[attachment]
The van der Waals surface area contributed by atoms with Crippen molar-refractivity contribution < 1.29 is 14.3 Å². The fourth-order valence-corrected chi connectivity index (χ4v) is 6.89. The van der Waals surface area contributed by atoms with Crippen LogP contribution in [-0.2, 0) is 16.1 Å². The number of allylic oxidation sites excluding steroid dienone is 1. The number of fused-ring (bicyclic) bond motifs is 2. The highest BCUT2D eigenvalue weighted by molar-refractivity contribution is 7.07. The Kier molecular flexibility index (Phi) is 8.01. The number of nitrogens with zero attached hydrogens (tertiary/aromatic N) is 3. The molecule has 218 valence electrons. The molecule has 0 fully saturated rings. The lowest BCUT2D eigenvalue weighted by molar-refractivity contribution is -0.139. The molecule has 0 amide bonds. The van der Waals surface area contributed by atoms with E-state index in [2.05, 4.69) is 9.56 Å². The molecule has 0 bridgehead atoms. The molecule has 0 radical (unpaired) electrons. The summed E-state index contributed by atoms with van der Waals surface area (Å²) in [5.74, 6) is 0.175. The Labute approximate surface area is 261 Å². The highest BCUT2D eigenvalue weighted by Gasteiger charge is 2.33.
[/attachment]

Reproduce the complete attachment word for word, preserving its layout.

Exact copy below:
The van der Waals surface area contributed by atoms with Crippen molar-refractivity contribution < 1.29 is 14.3 Å². The fourth-order valence-corrected chi connectivity index (χ4v) is 6.89. The van der Waals surface area contributed by atoms with Crippen LogP contribution in [-0.2, 0) is 16.1 Å². The number of allylic oxidation sites excluding steroid dienone is 1. The number of fused-ring (bicyclic) bond motifs is 2. The highest BCUT2D eigenvalue weighted by molar-refractivity contribution is 7.07. The Kier molecular flexibility index (Phi) is 8.01. The number of nitrogens with zero attached hydrogens (tertiary/aromatic N) is 3. The molecule has 218 valence electrons. The molecule has 0 fully saturated rings. The lowest BCUT2D eigenvalue weighted by molar-refractivity contribution is -0.139. The molecule has 0 amide bonds. The van der Waals surface area contributed by atoms with E-state index in [2.05, 4.69) is 9.56 Å². The molecule has 0 bridgehead atoms. The molecule has 0 radical (unpaired) electrons. The summed E-state index contributed by atoms with van der Waals surface area (Å²) in [5.74, 6) is 0.175. The Labute approximate surface area is 261 Å². The highest BCUT2D eigenvalue weighted by Gasteiger charge is 2.33.